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Ethnicity and Democratic Governance

Multination States: East and West

Publications

2010BertrandLaliberte.jpgMulti-Nation States in Asia: Accommodation or Resistance 
April 2010 - Edited by Jacques Bertrand (University of Toronto) and Andre Laliberte (University of Ottawa)
Cambridge University Press



Multination States: East and West
September 21 - 22, 2007
University of Toronto

  • Co-organizers:
    • Jacques Bertrand (University of Toronto)
    • André Laliberté (UQAM)

A gap appears to be opening between the implementation of diversity in certain regions and a growing international discourse on multination states, with an emphasis on the recognition of diversity. In advanced industrialized countries of North America and Europe, struggles for recognition as ‘nations’, and democratic institutions to accommodate multiple nations within states, has transformed traditional conceptions of the nation-state. By contrast, in Asia the notion of the unitary nation-state continues to dominate, despite growing pressures to recognize multinationality and diversity. In Europe and North America, the fact of multination states is acknowledged by adopting constitutional and institutional modifications recognizing and empowering national minorities. Furthermore, policies and discourses are aimed at accommodating national minorities even when formal recognition is rejected. In Asia, however, where recognition has been granted, it has often been merely symbolic; where institutions appear to accommodate diversity, they are often accompanied by policies or other institutions that undermine diversity. Asian leaders have repeatedly attempted to reassert the primacy of the unitary nation-state and restrict the accommodation of cultural diversity.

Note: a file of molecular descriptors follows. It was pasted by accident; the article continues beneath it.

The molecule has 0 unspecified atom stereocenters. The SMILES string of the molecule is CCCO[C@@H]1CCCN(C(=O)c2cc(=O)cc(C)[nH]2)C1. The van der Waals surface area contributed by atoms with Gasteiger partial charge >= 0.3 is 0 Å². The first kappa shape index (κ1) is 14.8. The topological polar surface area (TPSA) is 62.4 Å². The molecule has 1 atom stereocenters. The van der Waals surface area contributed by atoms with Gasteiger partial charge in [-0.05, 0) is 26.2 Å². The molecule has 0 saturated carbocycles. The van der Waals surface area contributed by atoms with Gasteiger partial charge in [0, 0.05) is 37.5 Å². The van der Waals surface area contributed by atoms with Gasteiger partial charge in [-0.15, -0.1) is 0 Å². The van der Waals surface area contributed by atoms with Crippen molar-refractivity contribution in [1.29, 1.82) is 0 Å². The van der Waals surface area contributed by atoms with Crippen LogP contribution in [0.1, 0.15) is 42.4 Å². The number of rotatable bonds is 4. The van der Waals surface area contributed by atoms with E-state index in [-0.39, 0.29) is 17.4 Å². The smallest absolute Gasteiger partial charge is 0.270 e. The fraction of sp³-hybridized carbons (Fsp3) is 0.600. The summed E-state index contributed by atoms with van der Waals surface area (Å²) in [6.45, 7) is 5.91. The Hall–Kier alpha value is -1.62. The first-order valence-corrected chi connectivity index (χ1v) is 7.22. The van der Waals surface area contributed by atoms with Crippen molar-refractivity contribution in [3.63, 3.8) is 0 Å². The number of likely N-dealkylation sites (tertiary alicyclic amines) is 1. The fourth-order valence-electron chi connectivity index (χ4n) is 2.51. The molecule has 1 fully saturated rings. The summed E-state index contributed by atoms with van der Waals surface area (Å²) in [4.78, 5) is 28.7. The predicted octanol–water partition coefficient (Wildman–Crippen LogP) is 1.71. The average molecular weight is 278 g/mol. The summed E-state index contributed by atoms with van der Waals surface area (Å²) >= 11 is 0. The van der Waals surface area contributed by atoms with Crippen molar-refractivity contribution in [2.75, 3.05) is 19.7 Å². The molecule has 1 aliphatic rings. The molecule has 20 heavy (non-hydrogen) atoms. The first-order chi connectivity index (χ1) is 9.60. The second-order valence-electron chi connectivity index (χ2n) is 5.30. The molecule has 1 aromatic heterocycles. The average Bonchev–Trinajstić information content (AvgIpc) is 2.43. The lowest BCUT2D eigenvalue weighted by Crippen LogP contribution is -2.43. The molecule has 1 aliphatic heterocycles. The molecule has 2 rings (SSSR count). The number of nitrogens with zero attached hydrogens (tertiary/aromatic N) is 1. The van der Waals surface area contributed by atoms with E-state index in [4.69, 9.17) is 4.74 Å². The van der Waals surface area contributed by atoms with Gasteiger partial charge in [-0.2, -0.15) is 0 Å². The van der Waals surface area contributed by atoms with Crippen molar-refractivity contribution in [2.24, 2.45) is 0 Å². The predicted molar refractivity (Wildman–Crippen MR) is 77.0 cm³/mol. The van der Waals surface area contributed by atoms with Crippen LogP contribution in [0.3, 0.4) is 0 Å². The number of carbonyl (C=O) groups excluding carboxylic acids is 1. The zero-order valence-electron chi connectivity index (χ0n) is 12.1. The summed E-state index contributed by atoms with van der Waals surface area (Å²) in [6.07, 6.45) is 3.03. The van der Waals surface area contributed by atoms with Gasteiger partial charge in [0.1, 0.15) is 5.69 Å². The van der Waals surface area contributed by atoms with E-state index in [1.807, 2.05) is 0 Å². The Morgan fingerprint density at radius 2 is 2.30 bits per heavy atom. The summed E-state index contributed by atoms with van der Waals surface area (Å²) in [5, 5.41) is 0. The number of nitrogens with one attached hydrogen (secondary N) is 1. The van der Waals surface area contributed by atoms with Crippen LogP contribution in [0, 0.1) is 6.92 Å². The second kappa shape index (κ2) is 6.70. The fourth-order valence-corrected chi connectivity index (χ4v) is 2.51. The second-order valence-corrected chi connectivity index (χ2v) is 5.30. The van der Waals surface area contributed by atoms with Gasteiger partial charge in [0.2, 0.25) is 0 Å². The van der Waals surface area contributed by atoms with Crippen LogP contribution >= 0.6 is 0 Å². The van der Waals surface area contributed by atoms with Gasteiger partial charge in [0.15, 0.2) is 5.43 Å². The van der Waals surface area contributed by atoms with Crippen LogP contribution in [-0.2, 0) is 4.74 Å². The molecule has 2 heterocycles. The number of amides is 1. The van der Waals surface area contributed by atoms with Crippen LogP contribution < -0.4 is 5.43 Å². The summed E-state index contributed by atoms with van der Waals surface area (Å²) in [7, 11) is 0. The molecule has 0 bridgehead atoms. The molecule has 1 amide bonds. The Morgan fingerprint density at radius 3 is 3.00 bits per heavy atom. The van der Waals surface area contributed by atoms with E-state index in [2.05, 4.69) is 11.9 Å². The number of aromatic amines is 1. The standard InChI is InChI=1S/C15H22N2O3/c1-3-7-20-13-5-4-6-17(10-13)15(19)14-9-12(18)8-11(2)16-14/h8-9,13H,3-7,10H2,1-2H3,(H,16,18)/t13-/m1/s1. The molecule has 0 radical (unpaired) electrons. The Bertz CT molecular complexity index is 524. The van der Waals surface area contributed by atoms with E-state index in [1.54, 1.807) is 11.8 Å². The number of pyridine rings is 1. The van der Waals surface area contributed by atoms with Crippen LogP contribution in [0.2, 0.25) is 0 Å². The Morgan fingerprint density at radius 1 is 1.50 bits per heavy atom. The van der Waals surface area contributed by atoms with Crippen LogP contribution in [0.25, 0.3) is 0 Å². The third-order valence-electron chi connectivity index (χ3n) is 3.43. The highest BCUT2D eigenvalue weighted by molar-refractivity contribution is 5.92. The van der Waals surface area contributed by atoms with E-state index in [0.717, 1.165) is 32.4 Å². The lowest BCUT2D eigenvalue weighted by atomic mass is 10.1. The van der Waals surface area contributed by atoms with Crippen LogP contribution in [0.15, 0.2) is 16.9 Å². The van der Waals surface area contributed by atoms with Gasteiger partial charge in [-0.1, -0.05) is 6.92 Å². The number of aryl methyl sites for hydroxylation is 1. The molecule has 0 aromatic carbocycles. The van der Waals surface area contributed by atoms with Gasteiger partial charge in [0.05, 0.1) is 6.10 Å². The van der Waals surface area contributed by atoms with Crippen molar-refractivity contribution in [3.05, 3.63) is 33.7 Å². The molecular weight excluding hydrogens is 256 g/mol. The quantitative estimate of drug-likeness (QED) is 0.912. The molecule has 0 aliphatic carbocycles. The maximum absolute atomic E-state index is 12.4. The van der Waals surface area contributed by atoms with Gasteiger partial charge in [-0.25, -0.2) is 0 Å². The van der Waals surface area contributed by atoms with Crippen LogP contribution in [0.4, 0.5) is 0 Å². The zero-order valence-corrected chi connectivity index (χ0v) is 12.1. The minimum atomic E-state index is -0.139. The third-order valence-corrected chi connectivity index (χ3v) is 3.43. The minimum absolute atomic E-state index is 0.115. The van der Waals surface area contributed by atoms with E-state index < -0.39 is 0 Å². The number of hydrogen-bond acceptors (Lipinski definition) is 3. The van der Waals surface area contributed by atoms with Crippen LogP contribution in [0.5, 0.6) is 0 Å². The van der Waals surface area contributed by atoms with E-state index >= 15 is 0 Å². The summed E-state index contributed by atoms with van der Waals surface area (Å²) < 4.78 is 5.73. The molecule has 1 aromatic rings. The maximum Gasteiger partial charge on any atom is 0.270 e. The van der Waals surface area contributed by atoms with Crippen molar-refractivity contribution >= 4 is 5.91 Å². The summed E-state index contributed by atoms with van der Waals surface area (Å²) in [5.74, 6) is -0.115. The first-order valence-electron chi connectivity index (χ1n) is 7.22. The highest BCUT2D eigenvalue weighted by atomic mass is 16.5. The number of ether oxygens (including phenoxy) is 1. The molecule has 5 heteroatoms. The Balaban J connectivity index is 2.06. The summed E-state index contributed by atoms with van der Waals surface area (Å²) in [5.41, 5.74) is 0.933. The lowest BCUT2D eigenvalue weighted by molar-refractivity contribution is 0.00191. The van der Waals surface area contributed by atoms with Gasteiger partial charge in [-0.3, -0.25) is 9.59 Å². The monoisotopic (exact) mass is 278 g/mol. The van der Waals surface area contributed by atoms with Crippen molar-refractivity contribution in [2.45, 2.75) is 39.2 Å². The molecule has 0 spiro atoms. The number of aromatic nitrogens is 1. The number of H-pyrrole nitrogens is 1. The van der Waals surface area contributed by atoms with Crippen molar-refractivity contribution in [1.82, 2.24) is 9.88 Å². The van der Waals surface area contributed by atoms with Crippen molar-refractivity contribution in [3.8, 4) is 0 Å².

The workshop contrasted Asian cases with the dominant trend of the European/North American context by asking: what have been the main pressures leading to more recognition of multinational diversity in Europe/North America? What are the pressures for such recognition and accommodation in Asia? Why have these pressures led instead to resistance in Asia, and a reassertion of the nation-state? What are the consequences of adopting certain institutions recognizing diversity in Asian cases, yet underming these through other policies and practices? The workshop, held at the Munk Centre for International Studies (University of Toronto) in the Fall of 2007 explored these questions through empirical and normative dimensions.

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